EDMONTON -- The city has already filled 4,000 potholes in 2020, and it's only seven weeks into the year.

“They’re horrible, you almost lose your front end if you hit a pothole,” one frustrated driver told CTV News Edmonton.

In 2019, city crews filled over 400,000 potholes.

Caitlin Zerebeski with the City of Edmonton says their crews know how to make the repairs last,

"We make sure that we use hot asphalt. Hot asphalt is key to the longevity of the repairs and making sure they are done properly."

The city normally uses its own asphalt plant, but it has been closed since summer for regular maintenance and upgrades, so a third party has been used. The city hopes to have its own plant back in operation in about 15 business days.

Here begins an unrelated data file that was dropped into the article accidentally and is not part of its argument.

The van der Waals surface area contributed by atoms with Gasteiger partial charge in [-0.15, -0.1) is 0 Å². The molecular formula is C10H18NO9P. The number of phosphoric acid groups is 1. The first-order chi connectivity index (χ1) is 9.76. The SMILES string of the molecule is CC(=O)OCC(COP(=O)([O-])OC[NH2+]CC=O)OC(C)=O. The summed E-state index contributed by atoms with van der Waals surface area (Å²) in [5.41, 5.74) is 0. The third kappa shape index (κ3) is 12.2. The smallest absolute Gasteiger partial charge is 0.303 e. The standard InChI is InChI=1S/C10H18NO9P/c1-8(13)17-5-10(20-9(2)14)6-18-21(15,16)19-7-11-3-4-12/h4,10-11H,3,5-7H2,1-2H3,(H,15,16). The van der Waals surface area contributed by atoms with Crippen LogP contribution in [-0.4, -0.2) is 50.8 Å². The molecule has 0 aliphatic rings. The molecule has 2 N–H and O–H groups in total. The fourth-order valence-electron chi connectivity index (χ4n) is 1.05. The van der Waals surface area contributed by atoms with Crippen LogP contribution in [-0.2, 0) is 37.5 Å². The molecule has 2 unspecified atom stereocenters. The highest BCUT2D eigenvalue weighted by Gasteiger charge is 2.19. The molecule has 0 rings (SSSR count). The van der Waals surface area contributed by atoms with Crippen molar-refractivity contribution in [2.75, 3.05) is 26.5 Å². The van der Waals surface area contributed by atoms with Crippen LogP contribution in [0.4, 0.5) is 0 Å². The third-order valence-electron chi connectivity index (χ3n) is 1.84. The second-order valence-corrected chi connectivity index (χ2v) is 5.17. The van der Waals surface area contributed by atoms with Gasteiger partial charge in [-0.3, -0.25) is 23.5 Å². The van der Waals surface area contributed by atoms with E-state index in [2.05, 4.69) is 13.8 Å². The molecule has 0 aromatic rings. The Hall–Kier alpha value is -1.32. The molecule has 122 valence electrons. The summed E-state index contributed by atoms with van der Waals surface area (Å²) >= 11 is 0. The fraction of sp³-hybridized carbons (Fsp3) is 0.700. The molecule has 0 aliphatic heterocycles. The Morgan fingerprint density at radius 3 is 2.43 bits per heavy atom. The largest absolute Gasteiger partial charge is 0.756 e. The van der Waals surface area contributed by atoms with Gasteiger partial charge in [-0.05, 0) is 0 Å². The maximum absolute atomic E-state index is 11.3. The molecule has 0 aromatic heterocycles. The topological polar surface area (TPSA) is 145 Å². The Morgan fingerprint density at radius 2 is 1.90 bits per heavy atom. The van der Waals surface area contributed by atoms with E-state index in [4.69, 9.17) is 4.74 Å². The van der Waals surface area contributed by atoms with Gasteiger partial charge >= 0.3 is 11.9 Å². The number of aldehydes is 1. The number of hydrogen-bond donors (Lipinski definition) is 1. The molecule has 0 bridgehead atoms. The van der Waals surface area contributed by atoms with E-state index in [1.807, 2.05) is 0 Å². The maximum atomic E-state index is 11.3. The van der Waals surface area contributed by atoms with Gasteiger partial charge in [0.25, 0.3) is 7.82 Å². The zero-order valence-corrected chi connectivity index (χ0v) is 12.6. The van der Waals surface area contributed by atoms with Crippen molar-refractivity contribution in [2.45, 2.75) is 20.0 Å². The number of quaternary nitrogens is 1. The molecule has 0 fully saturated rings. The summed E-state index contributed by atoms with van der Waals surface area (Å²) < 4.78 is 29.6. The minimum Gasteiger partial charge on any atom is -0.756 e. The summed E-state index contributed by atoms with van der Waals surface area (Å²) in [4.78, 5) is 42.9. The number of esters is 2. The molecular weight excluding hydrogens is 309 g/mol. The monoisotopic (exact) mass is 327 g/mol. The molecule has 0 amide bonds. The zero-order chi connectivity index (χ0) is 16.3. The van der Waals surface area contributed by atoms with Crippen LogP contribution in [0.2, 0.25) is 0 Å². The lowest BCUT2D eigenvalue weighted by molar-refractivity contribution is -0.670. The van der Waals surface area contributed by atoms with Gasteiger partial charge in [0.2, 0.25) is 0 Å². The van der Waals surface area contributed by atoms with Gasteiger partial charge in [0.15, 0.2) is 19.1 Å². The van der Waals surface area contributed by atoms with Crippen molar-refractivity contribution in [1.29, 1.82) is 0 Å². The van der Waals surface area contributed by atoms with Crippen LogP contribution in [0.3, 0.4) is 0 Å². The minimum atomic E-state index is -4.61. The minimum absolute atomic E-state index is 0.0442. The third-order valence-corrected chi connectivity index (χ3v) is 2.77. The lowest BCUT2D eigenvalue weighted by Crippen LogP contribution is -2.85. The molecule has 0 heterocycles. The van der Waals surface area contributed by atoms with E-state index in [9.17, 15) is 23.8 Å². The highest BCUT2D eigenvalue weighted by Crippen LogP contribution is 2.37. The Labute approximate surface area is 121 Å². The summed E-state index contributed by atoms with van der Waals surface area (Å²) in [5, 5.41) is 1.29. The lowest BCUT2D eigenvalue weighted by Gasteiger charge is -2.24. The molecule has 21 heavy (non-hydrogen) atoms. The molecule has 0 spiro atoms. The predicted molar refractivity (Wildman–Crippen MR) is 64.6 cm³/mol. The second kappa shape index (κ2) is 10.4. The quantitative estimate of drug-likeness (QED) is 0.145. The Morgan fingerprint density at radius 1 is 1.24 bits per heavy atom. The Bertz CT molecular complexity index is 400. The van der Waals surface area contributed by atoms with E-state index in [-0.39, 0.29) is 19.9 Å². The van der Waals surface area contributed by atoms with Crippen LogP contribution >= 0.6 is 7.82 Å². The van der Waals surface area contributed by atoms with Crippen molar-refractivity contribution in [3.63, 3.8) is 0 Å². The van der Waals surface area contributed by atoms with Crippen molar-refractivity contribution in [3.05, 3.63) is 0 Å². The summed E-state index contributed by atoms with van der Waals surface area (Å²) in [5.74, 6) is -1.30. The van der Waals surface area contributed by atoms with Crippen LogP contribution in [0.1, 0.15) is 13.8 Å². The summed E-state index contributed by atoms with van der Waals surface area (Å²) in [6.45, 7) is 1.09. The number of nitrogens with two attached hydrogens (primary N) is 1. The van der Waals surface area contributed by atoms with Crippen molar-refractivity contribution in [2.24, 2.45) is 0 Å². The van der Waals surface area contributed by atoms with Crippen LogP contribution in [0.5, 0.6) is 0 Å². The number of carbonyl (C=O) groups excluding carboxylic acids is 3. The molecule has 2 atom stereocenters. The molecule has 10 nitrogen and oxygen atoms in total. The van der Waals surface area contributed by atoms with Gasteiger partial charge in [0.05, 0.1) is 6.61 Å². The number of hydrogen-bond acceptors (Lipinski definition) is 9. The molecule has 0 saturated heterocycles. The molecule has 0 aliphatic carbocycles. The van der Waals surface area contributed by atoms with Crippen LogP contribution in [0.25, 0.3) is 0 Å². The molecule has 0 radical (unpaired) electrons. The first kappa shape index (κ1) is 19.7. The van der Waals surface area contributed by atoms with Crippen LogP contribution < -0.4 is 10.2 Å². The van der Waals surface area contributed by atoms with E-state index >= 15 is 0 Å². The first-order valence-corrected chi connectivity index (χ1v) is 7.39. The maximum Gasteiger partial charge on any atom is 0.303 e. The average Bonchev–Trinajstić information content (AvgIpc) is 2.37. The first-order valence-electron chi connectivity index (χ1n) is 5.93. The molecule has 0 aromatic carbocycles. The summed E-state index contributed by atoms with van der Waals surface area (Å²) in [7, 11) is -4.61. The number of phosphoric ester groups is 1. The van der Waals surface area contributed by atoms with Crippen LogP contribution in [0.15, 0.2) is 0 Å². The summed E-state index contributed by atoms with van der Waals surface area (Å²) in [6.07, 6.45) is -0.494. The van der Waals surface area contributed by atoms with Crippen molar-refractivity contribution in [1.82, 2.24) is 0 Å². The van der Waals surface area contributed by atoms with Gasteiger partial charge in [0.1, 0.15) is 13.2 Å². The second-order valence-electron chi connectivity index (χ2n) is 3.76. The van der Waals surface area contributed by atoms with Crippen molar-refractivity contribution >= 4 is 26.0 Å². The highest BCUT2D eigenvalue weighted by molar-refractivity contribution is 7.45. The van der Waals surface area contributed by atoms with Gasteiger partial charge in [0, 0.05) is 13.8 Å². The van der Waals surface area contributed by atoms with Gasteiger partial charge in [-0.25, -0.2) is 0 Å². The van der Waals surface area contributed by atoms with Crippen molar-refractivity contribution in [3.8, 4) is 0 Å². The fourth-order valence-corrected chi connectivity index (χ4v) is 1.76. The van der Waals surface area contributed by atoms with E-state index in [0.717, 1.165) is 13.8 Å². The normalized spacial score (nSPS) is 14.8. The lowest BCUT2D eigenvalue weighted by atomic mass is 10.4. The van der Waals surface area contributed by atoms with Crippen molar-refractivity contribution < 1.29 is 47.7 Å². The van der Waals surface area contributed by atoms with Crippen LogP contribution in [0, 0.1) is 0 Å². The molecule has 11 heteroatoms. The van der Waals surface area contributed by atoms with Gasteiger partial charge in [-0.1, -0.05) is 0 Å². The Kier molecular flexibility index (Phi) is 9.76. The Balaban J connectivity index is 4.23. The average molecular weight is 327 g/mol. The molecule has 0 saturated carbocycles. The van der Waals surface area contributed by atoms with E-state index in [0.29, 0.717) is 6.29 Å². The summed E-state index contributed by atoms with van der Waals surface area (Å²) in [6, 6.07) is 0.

"They’re comparable, and our level of service remains the same and unchanged," Zerebeski said.

Potholes happen year round caused by the freeze thaw cycle. Water will freeze, then expand in a crack in the pavement. When it thaws, it leaves a cavity which crumbles as vehicles drive over it.

For high priority locations the city hopes to have potholes repaired in two days after being inspected, while lower priority locations can take up to a month to be repaired.

If you know of a problem pothole, call 311 or use the 311 app to report it.